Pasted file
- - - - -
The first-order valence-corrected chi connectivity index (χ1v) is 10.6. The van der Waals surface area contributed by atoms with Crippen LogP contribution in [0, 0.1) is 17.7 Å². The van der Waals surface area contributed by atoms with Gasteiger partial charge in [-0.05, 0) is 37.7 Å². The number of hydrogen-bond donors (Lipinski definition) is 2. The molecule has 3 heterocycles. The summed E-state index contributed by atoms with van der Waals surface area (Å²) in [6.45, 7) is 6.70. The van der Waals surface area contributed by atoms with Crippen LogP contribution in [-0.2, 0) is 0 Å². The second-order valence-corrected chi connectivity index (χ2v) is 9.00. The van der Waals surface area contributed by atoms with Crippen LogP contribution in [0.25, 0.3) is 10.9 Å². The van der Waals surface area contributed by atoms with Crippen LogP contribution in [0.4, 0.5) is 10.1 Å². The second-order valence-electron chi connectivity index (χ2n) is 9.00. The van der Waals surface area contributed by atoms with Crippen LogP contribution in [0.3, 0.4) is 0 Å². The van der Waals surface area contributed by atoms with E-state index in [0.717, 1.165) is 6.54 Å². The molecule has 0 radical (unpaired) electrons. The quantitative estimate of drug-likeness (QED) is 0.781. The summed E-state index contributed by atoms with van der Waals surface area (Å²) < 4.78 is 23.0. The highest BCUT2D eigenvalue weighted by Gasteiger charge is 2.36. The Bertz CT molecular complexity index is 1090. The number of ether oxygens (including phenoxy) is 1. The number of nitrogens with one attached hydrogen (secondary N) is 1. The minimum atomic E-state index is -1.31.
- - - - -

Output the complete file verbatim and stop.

The first-order valence-corrected chi connectivity index (χ1v) is 10.6. The van der Waals surface area contributed by atoms with Crippen LogP contribution in [0, 0.1) is 17.7 Å². The van der Waals surface area contributed by atoms with Gasteiger partial charge in [-0.05, 0) is 37.7 Å². The number of hydrogen-bond donors (Lipinski definition) is 2. The molecule has 3 heterocycles. The summed E-state index contributed by atoms with van der Waals surface area (Å²) in [6.45, 7) is 6.70. The van der Waals surface area contributed by atoms with Crippen LogP contribution in [-0.2, 0) is 0 Å². The second-order valence-corrected chi connectivity index (χ2v) is 9.00. The van der Waals surface area contributed by atoms with Crippen LogP contribution in [0.25, 0.3) is 10.9 Å². The van der Waals surface area contributed by atoms with Crippen LogP contribution in [0.4, 0.5) is 10.1 Å². The second-order valence-electron chi connectivity index (χ2n) is 9.00. The van der Waals surface area contributed by atoms with Crippen LogP contribution in [0.3, 0.4) is 0 Å². The van der Waals surface area contributed by atoms with E-state index in [0.717, 1.165) is 6.54 Å². The molecule has 0 radical (unpaired) electrons. The quantitative estimate of drug-likeness (QED) is 0.781. The summed E-state index contributed by atoms with van der Waals surface area (Å²) < 4.78 is 23.0. The highest BCUT2D eigenvalue weighted by Gasteiger charge is 2.36. The Bertz CT molecular complexity index is 1090. The number of ether oxygens (including phenoxy) is 1. The number of nitrogens with one attached hydrogen (secondary N) is 1. The minimum atomic E-state index is -1.31.